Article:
Secondment abroad and cross-border work

Most issues involving social security in cross-border work situations are covered by European Union regulations (EC Regulation 1408/71). Additionally the Netherlands has separate agreements with many countries. One of the purposes of such agreements is to prevent you from being covered by more than one social security system or none at all when you work or have a business abroad. As a rule, the social security system of the country in which you work is the one that applies to you. However, there are a number of exceptions to this rule. For example, other rules apply if an employer sends an employee to work abroad temporarily (secondment) or if an employee works in two or more countries.

 

The EC regulation 1408/71 applies to the countries of the EU and EEA countries. The countries with which the Netherlands has a social security agreement can be found here.

 

International secondment temporarily

If your employee is going to work for you outside the Netherlands temporarily, this is referred to as secondment. Your employee will usually remain insured in the Netherlands under the AOW (Dutch state pension) scheme and other social insurance schemes, and you will continue to pay social insurance contributions for your employee to the Dutch Tax Administration.

 

The E101 certificate

E101 is the name of a certificate that is used by all countries of the European Union. With this certificate, an employee who works for you outside the Netherlands can prove that he or she is covered under Dutch social insurance legislation for e.g. old age pension, child benefit and unemployment. Each country has the certificate in its own language.  

  • In many countries, labour inspectorates will check whether your employee is insured for social security purposes. The company your employee is going to work for may also carry out this check.
  • By showing form E101, your employee can prove that he or she is insured in the Netherlands.  
  • If your employee does not have an E101 form, he or she may get a fine from the inspectorate. In some countries, it is even illegal for an employee to work for certain companies without having an E101 certificate.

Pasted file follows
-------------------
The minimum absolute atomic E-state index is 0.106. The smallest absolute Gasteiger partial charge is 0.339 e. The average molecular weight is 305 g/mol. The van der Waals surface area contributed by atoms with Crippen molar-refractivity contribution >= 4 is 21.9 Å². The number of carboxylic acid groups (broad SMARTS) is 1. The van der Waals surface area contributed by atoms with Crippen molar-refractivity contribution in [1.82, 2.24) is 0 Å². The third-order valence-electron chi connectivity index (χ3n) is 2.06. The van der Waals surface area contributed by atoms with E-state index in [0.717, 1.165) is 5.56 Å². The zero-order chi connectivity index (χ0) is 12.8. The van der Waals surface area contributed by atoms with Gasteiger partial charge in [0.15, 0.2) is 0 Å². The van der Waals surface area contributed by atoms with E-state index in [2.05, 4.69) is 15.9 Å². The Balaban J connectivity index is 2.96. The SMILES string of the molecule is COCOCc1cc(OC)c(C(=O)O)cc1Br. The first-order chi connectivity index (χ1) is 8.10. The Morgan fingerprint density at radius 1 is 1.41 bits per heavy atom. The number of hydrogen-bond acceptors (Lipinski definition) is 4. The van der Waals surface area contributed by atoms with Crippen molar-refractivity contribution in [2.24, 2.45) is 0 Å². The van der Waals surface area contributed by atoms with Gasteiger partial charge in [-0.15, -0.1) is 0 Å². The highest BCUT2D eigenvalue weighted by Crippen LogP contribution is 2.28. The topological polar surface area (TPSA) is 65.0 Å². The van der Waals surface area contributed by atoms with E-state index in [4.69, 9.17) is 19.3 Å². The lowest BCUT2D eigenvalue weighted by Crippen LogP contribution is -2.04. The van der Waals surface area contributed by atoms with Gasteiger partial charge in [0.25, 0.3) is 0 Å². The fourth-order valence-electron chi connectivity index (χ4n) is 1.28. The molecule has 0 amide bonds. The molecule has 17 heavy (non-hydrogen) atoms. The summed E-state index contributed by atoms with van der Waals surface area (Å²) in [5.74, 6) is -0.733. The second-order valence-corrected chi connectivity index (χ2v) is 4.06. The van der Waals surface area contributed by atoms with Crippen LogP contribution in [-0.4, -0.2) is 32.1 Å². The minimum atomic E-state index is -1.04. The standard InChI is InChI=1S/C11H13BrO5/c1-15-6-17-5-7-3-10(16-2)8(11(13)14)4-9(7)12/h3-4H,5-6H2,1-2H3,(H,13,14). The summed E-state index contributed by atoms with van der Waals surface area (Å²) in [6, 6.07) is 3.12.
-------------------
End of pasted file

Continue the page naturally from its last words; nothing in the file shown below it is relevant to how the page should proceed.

• Maximum term of secondment is 5 years. Your employee can be seconded for up to five years. 
  • If your employee is going to work outside the Netherlands for more than one year, you will receive the certificate within 3 months. In that case, additional information will be needed to determine whether your employee can be seconded. The rules differ between countries. 

International secondment permanently

If your employee is going to work for you outside the Netherlands permanently, his or her insurance in the Netherlands will stop. Instead, your employee will be insured in the country where he or she is going to work, and you will have to pay social insurance contributions for your employee in that country.

 

Register your company in the country where your employee is working If your employee is going to work for you outside the Netherlands permanently, it is important that you register as an employer in that country. Your employee will not be able to get a pension or benefit in that country unless your company is registered there.

 

Cross-border workers

If your employee starts working in more than one country of the European Union (EU), he or she will be covered by the social insurance system of the country where he or she lives, provided he or she works in that country for at least 1 day a month. If your employee does not work in his or her country of residence, he or she will be covered in the country where your company is based.

 

Working outside the Netherlands permanently

If your employee starts working outside the Netherlands permanently, he or she will cease to be insured under Dutch social insurance legislation for example, old age pension, unemployment, and incapacity for work. From then on, your employee will be insured in the country of work.

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